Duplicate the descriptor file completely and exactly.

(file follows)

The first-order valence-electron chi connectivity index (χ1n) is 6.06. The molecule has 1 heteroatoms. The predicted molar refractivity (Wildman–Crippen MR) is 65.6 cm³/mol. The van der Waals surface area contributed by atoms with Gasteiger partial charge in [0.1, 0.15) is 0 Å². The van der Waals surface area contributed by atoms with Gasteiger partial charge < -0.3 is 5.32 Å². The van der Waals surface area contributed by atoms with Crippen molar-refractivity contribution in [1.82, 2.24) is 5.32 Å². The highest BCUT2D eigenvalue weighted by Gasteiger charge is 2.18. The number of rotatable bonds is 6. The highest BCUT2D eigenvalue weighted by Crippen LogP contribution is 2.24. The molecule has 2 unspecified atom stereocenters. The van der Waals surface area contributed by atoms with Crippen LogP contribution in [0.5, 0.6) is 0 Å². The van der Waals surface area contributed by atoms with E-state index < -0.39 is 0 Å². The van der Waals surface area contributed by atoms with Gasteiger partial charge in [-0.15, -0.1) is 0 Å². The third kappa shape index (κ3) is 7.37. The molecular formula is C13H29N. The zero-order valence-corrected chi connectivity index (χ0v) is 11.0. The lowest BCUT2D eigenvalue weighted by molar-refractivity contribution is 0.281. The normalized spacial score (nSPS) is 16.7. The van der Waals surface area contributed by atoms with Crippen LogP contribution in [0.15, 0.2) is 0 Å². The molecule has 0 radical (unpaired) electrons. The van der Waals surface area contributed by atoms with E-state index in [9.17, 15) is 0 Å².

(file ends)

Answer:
The first-order valence-electron chi connectivity index (χ1n) is 6.06. The molecule has 1 heteroatoms. The predicted molar refractivity (Wildman–Crippen MR) is 65.6 cm³/mol. The van der Waals surface area contributed by atoms with Gasteiger partial charge in [0.1, 0.15) is 0 Å². The van der Waals surface area contributed by atoms with Gasteiger partial charge < -0.3 is 5.32 Å². The van der Waals surface area contributed by atoms with Crippen molar-refractivity contribution in [1.82, 2.24) is 5.32 Å². The highest BCUT2D eigenvalue weighted by Gasteiger charge is 2.18. The number of rotatable bonds is 6. The highest BCUT2D eigenvalue weighted by Crippen LogP contribution is 2.24. The molecule has 2 unspecified atom stereocenters. The van der Waals surface area contributed by atoms with Crippen LogP contribution in [0.5, 0.6) is 0 Å². The van der Waals surface area contributed by atoms with E-state index < -0.39 is 0 Å². The van der Waals surface area contributed by atoms with Gasteiger partial charge in [-0.15, -0.1) is 0 Å². The third kappa shape index (κ3) is 7.37. The molecular formula is C13H29N. The zero-order valence-corrected chi connectivity index (χ0v) is 11.0. The lowest BCUT2D eigenvalue weighted by molar-refractivity contribution is 0.281. The normalized spacial score (nSPS) is 16.7. The van der Waals surface area contributed by atoms with Crippen LogP contribution in [0.15, 0.2) is 0 Å². The molecule has 0 radical (unpaired) electrons. The van der Waals surface area contributed by atoms with E-state index in [9.17, 15) is 0 Å².